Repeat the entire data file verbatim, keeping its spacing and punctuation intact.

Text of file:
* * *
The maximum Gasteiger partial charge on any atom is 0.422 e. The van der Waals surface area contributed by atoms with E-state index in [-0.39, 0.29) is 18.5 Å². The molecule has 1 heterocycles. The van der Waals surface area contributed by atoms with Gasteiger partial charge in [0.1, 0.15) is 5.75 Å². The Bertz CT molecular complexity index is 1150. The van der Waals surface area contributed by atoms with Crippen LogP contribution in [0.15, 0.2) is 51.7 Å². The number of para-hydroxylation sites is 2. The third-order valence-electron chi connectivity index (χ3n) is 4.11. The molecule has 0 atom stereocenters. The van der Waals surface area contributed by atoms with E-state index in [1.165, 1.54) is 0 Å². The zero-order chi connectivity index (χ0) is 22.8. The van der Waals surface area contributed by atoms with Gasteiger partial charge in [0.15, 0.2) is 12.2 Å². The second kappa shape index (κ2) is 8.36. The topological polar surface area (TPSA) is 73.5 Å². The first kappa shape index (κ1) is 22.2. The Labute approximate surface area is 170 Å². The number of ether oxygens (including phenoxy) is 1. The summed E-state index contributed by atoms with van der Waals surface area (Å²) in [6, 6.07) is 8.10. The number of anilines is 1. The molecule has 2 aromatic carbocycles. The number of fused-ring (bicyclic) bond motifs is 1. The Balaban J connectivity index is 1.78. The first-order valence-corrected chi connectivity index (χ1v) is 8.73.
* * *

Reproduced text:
The maximum Gasteiger partial charge on any atom is 0.422 e. The van der Waals surface area contributed by atoms with E-state index in [-0.39, 0.29) is 18.5 Å². The molecule has 1 heterocycles. The van der Waals surface area contributed by atoms with Gasteiger partial charge in [0.1, 0.15) is 5.75 Å². The Bertz CT molecular complexity index is 1150. The van der Waals surface area contributed by atoms with Crippen LogP contribution in [0.15, 0.2) is 51.7 Å². The number of para-hydroxylation sites is 2. The third-order valence-electron chi connectivity index (χ3n) is 4.11. The molecule has 0 atom stereocenters. The van der Waals surface area contributed by atoms with E-state index in [1.165, 1.54) is 0 Å². The zero-order chi connectivity index (χ0) is 22.8. The van der Waals surface area contributed by atoms with Gasteiger partial charge in [0.15, 0.2) is 12.2 Å². The second kappa shape index (κ2) is 8.36. The topological polar surface area (TPSA) is 73.5 Å². The first kappa shape index (κ1) is 22.2. The Labute approximate surface area is 170 Å². The number of ether oxygens (including phenoxy) is 1. The summed E-state index contributed by atoms with van der Waals surface area (Å²) in [6, 6.07) is 8.10. The number of anilines is 1. The molecule has 2 aromatic carbocycles. The number of fused-ring (bicyclic) bond motifs is 1. The Balaban J connectivity index is 1.78. The first-order valence-corrected chi connectivity index (χ1v) is 8.73.